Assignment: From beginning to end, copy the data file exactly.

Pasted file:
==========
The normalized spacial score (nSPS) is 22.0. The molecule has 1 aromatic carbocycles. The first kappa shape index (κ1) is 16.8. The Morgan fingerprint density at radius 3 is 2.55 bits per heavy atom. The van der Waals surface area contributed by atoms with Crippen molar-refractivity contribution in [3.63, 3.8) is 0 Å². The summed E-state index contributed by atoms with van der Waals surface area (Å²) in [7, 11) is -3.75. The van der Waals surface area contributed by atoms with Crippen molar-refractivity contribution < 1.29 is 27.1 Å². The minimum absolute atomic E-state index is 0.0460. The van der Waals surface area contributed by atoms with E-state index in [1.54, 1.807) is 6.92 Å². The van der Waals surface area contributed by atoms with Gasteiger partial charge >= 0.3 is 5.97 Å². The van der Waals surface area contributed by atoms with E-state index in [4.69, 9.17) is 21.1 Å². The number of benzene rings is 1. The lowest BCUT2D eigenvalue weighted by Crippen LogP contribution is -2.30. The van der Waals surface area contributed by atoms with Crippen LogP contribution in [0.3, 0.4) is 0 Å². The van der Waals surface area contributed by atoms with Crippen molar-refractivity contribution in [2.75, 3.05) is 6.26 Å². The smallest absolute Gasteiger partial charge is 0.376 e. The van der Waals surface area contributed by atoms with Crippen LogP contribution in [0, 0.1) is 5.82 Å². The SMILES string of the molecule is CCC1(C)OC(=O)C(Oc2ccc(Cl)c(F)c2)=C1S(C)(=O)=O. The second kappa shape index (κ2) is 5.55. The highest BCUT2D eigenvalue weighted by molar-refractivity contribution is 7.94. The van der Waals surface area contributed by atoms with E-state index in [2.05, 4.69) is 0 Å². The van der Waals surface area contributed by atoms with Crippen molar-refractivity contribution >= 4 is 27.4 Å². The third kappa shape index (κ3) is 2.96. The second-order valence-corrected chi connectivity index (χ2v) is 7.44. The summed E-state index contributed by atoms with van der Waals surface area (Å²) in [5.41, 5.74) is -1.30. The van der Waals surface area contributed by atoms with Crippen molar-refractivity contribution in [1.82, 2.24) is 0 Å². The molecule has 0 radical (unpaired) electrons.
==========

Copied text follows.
The normalized spacial score (nSPS) is 22.0. The molecule has 1 aromatic carbocycles. The first kappa shape index (κ1) is 16.8. The Morgan fingerprint density at radius 3 is 2.55 bits per heavy atom. The van der Waals surface area contributed by atoms with Crippen molar-refractivity contribution in [3.63, 3.8) is 0 Å². The summed E-state index contributed by atoms with van der Waals surface area (Å²) in [7, 11) is -3.75. The van der Waals surface area contributed by atoms with Crippen molar-refractivity contribution < 1.29 is 27.1 Å². The minimum absolute atomic E-state index is 0.0460. The van der Waals surface area contributed by atoms with E-state index in [1.54, 1.807) is 6.92 Å². The van der Waals surface area contributed by atoms with Gasteiger partial charge >= 0.3 is 5.97 Å². The van der Waals surface area contributed by atoms with E-state index in [4.69, 9.17) is 21.1 Å². The number of benzene rings is 1. The lowest BCUT2D eigenvalue weighted by Crippen LogP contribution is -2.30. The van der Waals surface area contributed by atoms with Crippen LogP contribution in [0.3, 0.4) is 0 Å². The van der Waals surface area contributed by atoms with Crippen molar-refractivity contribution in [2.75, 3.05) is 6.26 Å². The smallest absolute Gasteiger partial charge is 0.376 e. The van der Waals surface area contributed by atoms with Crippen LogP contribution in [0, 0.1) is 5.82 Å². The SMILES string of the molecule is CCC1(C)OC(=O)C(Oc2ccc(Cl)c(F)c2)=C1S(C)(=O)=O. The second kappa shape index (κ2) is 5.55. The highest BCUT2D eigenvalue weighted by molar-refractivity contribution is 7.94. The van der Waals surface area contributed by atoms with E-state index in [2.05, 4.69) is 0 Å². The van der Waals surface area contributed by atoms with Crippen molar-refractivity contribution >= 4 is 27.4 Å². The third kappa shape index (κ3) is 2.96. The second-order valence-corrected chi connectivity index (χ2v) is 7.44. The summed E-state index contributed by atoms with van der Waals surface area (Å²) in [5.41, 5.74) is -1.30. The van der Waals surface area contributed by atoms with Crippen molar-refractivity contribution in [1.82, 2.24) is 0 Å². The molecule has 0 radical (unpaired) electrons.